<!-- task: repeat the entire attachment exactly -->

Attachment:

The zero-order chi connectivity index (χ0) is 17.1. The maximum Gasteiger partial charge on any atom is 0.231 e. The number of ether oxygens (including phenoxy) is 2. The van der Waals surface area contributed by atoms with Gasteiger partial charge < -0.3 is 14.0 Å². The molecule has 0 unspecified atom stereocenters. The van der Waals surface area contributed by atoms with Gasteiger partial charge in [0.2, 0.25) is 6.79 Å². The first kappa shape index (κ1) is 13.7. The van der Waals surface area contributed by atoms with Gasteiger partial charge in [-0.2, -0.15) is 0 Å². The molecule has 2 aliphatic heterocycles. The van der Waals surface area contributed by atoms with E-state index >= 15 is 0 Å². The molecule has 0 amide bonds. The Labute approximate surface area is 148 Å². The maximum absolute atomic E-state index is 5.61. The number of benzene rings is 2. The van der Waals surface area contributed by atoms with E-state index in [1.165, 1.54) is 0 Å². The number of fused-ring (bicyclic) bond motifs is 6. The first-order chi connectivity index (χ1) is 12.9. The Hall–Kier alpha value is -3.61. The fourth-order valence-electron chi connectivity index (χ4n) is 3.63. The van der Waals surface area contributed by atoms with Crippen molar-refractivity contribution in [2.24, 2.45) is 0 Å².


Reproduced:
The zero-order chi connectivity index (χ0) is 17.1. The maximum Gasteiger partial charge on any atom is 0.231 e. The number of ether oxygens (including phenoxy) is 2. The van der Waals surface area contributed by atoms with Gasteiger partial charge < -0.3 is 14.0 Å². The molecule has 0 unspecified atom stereocenters. The van der Waals surface area contributed by atoms with Gasteiger partial charge in [0.2, 0.25) is 6.79 Å². The first kappa shape index (κ1) is 13.7. The van der Waals surface area contributed by atoms with Gasteiger partial charge in [-0.2, -0.15) is 0 Å². The molecule has 2 aliphatic heterocycles. The van der Waals surface area contributed by atoms with E-state index >= 15 is 0 Å². The molecule has 0 amide bonds. The Labute approximate surface area is 148 Å². The maximum absolute atomic E-state index is 5.61. The number of benzene rings is 2. The van der Waals surface area contributed by atoms with E-state index in [1.165, 1.54) is 0 Å². The number of fused-ring (bicyclic) bond motifs is 6. The first-order chi connectivity index (χ1) is 12.9. The Hall–Kier alpha value is -3.61. The fourth-order valence-electron chi connectivity index (χ4n) is 3.63. The van der Waals surface area contributed by atoms with Crippen molar-refractivity contribution in [2.24, 2.45) is 0 Å².